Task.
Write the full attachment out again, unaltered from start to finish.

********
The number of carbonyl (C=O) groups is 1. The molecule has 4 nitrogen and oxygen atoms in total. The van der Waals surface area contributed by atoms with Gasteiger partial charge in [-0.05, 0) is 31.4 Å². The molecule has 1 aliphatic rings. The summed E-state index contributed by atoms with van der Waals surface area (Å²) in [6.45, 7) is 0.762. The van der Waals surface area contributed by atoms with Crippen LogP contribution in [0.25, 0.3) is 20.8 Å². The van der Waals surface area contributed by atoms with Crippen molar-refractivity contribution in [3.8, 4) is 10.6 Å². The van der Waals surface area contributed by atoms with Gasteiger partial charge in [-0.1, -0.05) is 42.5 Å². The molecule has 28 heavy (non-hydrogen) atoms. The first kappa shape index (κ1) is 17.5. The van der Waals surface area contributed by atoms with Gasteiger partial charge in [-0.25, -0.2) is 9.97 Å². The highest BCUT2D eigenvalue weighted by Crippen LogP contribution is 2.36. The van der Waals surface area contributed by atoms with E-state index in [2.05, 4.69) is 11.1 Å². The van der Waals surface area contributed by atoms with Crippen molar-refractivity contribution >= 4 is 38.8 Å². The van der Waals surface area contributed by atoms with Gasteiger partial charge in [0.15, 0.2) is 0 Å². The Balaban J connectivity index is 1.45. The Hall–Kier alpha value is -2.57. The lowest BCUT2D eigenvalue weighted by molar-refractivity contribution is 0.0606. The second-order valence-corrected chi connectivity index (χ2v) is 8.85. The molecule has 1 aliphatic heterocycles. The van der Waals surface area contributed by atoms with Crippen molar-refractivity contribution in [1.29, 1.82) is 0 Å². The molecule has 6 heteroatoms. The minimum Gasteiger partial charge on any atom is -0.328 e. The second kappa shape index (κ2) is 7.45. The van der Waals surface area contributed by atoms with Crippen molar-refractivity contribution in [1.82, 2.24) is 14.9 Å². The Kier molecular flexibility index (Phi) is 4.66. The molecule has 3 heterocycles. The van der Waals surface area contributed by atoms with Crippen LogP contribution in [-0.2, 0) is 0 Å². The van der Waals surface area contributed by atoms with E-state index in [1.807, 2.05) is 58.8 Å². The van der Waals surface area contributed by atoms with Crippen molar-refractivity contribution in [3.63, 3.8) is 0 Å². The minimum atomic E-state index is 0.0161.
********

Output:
The number of carbonyl (C=O) groups is 1. The molecule has 4 nitrogen and oxygen atoms in total. The van der Waals surface area contributed by atoms with Gasteiger partial charge in [-0.05, 0) is 31.4 Å². The molecule has 1 aliphatic rings. The summed E-state index contributed by atoms with van der Waals surface area (Å²) in [6.45, 7) is 0.762. The van der Waals surface area contributed by atoms with Crippen LogP contribution in [0.25, 0.3) is 20.8 Å². The van der Waals surface area contributed by atoms with Crippen molar-refractivity contribution in [3.8, 4) is 10.6 Å². The van der Waals surface area contributed by atoms with Gasteiger partial charge in [-0.1, -0.05) is 42.5 Å². The molecule has 28 heavy (non-hydrogen) atoms. The first kappa shape index (κ1) is 17.5. The van der Waals surface area contributed by atoms with Gasteiger partial charge in [-0.25, -0.2) is 9.97 Å². The highest BCUT2D eigenvalue weighted by Crippen LogP contribution is 2.36. The van der Waals surface area contributed by atoms with E-state index in [2.05, 4.69) is 11.1 Å². The van der Waals surface area contributed by atoms with Crippen molar-refractivity contribution >= 4 is 38.8 Å². The van der Waals surface area contributed by atoms with Gasteiger partial charge in [0.15, 0.2) is 0 Å². The Balaban J connectivity index is 1.45. The Hall–Kier alpha value is -2.57. The lowest BCUT2D eigenvalue weighted by molar-refractivity contribution is 0.0606. The second-order valence-corrected chi connectivity index (χ2v) is 8.85. The molecule has 1 aliphatic heterocycles. The van der Waals surface area contributed by atoms with Crippen molar-refractivity contribution in [1.29, 1.82) is 0 Å². The molecule has 6 heteroatoms. The minimum Gasteiger partial charge on any atom is -0.328 e. The second kappa shape index (κ2) is 7.45. The van der Waals surface area contributed by atoms with Crippen molar-refractivity contribution in [1.82, 2.24) is 14.9 Å². The Kier molecular flexibility index (Phi) is 4.66. The molecule has 3 heterocycles. The van der Waals surface area contributed by atoms with Crippen LogP contribution in [-0.2, 0) is 0 Å². The van der Waals surface area contributed by atoms with E-state index in [1.807, 2.05) is 58.8 Å². The van der Waals surface area contributed by atoms with Crippen molar-refractivity contribution in [3.63, 3.8) is 0 Å². The minimum atomic E-state index is 0.0161.